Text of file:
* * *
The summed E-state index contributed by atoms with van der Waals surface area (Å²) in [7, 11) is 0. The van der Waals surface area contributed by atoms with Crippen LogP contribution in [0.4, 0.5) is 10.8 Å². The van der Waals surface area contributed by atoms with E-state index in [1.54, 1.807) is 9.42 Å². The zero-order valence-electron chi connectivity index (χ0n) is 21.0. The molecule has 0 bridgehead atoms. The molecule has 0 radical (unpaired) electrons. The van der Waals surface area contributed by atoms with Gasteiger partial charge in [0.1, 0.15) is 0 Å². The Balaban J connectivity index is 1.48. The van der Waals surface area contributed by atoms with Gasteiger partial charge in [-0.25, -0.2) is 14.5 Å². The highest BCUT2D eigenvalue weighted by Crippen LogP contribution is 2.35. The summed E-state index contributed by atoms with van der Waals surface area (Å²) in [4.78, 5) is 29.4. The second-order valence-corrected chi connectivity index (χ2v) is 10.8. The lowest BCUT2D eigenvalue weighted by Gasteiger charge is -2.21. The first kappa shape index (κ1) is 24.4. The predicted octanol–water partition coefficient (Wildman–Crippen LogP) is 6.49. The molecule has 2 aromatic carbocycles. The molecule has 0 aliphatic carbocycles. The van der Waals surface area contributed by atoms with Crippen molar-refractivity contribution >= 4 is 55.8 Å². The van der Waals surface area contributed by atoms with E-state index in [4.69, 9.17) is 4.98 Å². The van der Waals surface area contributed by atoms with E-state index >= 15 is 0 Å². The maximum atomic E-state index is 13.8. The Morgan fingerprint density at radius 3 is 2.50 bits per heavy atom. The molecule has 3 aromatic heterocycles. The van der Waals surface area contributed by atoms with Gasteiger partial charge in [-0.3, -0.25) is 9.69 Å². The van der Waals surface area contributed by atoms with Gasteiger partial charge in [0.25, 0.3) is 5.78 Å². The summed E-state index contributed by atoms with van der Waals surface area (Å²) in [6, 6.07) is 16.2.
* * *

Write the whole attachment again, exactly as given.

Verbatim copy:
The summed E-state index contributed by atoms with van der Waals surface area (Å²) in [7, 11) is 0. The van der Waals surface area contributed by atoms with Crippen LogP contribution in [0.4, 0.5) is 10.8 Å². The van der Waals surface area contributed by atoms with E-state index in [1.54, 1.807) is 9.42 Å². The zero-order valence-electron chi connectivity index (χ0n) is 21.0. The molecule has 0 bridgehead atoms. The molecule has 0 radical (unpaired) electrons. The van der Waals surface area contributed by atoms with Gasteiger partial charge in [0.1, 0.15) is 0 Å². The Balaban J connectivity index is 1.48. The van der Waals surface area contributed by atoms with Gasteiger partial charge in [-0.25, -0.2) is 14.5 Å². The highest BCUT2D eigenvalue weighted by Crippen LogP contribution is 2.35. The summed E-state index contributed by atoms with van der Waals surface area (Å²) in [4.78, 5) is 29.4. The second-order valence-corrected chi connectivity index (χ2v) is 10.8. The lowest BCUT2D eigenvalue weighted by Gasteiger charge is -2.21. The first kappa shape index (κ1) is 24.4. The predicted octanol–water partition coefficient (Wildman–Crippen LogP) is 6.49. The molecule has 2 aromatic carbocycles. The molecule has 0 aliphatic carbocycles. The van der Waals surface area contributed by atoms with Crippen molar-refractivity contribution >= 4 is 55.8 Å². The van der Waals surface area contributed by atoms with E-state index in [4.69, 9.17) is 4.98 Å². The van der Waals surface area contributed by atoms with E-state index >= 15 is 0 Å². The maximum atomic E-state index is 13.8. The Morgan fingerprint density at radius 3 is 2.50 bits per heavy atom. The molecule has 3 aromatic heterocycles. The van der Waals surface area contributed by atoms with Gasteiger partial charge in [-0.3, -0.25) is 9.69 Å². The van der Waals surface area contributed by atoms with Gasteiger partial charge in [0.25, 0.3) is 5.78 Å². The summed E-state index contributed by atoms with van der Waals surface area (Å²) in [6, 6.07) is 16.2.